Anorectal fistula is a common surgical problem. The anorectal fistula can be treated by various surgical options. The common surgical options for rectal fistulae are
a) to lay open the fistula tract (fistulotomy), or
b) to pass a seton (a thread, wire or tube that stimulates the body to extrude it and ultimately heal the fistula), or
c) to primarily remove the fistula (fistulectomy) and repair the defect in the muscle and the anus with an anorectal myo-mucosal advancement flap.
Other treatment modalities used less frequently include fibrin glue and ayurvedic drugs incorporated into setons. The optimal surgical treatment for anorectal fistulae is associated with low recurrence rates, minimal incontinence and a good quality of life.
The reviewers identified 10 trials that compare various fistula treatments against one another. There are various parameters that these procedures can be compared on, but we looked at the two most important ones, recurrence (the numbers who got the disease again) and incontinence (a worsening in the ability to control rectal content).
In the trials that were compared, there was no significant difference between the various comparisons for the disease to recur. However the trials on fibrin glue, as well as data from non randomised trials show that incontinence is less, probably as there is no surgical disruption of the anal muscle.
There is a paucity of good quality data that compares various types of operative treatment for anorectal fistula and there is scope for further trials in the area.
There are very few randomized controlled trials comparing the various modalities of surgery for fistula in ano. While post operative pain, time to healing and discharge from hospital affect quality of life, recurrence and incontinence are the most important. As it turns out, there seems to be no major difference between the various techniques used as far as recurrence rates are concerned.
The use of Fibrin glue and advancement flaps are associated with low incontinence rates.
There is a crying need for well powered, well conducted randomised controlled trials comparing various modes of treatment of fistula in ano. Newer operations like the anal fistula plug and the LIFT procedure need to be evaluated by randomised clinical trials.
Surgery for anorectal fistula may result in recurrence, or impairment of continence. The ideal treatment for anorectal fistulae should be associated with low recurrence rates, minimal incontinence and good quality of life.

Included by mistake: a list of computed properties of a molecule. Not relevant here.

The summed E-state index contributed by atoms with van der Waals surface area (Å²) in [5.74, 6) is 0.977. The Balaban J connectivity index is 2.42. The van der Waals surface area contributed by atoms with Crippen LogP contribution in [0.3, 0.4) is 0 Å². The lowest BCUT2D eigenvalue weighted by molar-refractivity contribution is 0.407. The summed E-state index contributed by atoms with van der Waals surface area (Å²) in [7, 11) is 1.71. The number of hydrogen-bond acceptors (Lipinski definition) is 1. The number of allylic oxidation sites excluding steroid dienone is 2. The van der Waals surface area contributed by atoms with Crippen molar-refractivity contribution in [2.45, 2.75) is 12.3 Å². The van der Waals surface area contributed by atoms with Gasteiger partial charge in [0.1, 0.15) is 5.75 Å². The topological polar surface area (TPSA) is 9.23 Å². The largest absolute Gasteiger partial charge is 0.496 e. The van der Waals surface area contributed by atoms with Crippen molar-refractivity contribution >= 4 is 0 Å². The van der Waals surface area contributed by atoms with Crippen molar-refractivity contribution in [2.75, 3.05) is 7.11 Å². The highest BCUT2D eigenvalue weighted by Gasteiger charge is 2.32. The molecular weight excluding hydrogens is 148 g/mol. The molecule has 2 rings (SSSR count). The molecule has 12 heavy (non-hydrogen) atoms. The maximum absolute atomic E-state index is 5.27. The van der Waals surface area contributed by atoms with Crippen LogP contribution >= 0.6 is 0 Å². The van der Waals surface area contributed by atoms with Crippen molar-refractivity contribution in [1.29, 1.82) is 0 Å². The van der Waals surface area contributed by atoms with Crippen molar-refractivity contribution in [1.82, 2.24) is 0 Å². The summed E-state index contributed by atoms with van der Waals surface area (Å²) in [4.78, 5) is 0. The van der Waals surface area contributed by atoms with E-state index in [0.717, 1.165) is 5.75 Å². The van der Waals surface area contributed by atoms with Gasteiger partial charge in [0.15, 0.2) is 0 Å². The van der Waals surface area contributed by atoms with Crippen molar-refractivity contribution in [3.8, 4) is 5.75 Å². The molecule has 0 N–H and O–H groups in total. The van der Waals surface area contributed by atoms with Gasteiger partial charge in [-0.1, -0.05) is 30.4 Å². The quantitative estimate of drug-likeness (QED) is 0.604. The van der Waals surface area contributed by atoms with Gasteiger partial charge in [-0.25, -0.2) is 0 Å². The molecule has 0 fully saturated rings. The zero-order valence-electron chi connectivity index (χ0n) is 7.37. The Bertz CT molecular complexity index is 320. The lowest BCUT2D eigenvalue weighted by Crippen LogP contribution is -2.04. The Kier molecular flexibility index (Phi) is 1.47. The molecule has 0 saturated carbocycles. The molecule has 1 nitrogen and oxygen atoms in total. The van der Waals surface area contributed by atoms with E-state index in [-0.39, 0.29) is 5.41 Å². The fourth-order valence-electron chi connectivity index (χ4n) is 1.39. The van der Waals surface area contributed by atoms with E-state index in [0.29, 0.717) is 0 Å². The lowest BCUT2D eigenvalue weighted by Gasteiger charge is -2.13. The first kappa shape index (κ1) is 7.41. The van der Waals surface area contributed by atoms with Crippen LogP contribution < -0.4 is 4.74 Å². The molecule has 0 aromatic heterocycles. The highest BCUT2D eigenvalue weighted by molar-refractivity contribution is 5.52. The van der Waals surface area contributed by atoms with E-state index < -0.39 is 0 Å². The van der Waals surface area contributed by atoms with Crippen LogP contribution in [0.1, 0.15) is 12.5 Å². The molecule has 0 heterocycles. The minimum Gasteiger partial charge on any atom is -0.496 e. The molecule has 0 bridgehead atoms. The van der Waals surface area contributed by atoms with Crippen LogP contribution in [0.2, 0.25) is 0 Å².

To assess the efficacy and morbidity of operative procedures for chronic anal fistula, primary outcomes being recurrence and incontinence.
The following databases were searched: EMBASE (Webspirs 5.1, Silver Platter version 2.0, 1950-2009); Medline (Webspirs 5.1, Silver Platter version 2.0, 1950-2009); The Cochrane Central Register of Controlled Trials (2009 issue 4)and the IndMed ( Indian Medline, www.indmed.nic.in) database. We restricted our search to the English literature. The Indian Journal of Surgery was electronically searched (issues between 2003 and vol 71, Oct 2009). We also searched all primary trial registers (Indian, Australian, Chinese, WHO, ISRCTN and American).
Randomised controlled trials comparing operative procedures for anorectal fistulae were considered. Non randomised trials and cohort studies were examined where data on recurrence and function were available.
Two reviewers (TJ and BP) independently selected the trials for inclusion in the review. Disagreements were solved by discussion. Where disagreement persisted and published results made data extraction difficult, we obtained clarification from the authors. REVMAN 5 was used for statistical analysis. Quality of the trials were assessed and allowances made for subgroup analysis and prevention of publication bias, using funnel plots if needed.
Ten randomised controlled trials were available for analysis. The quality of included studies was adequate, though in some trials the numbers were small and they were inadequately powered for equivalence or to detect significant differences. Comparisons were made between various modalities of treatments. There were no significant difference in recurrence rates or incontinence rates in any of the studied comparisons except in the case of advancement flaps. There were more recurrences in the glue plus flap group, a significant difference that favoured the flap only technique. It was also noted that Fibrin glue and advancement flap procedures report low incontinence rates.In the review of literature of non-randomised trials, most trials on fibrin glue indicate good healing in simple fistulae with low incontinence rates.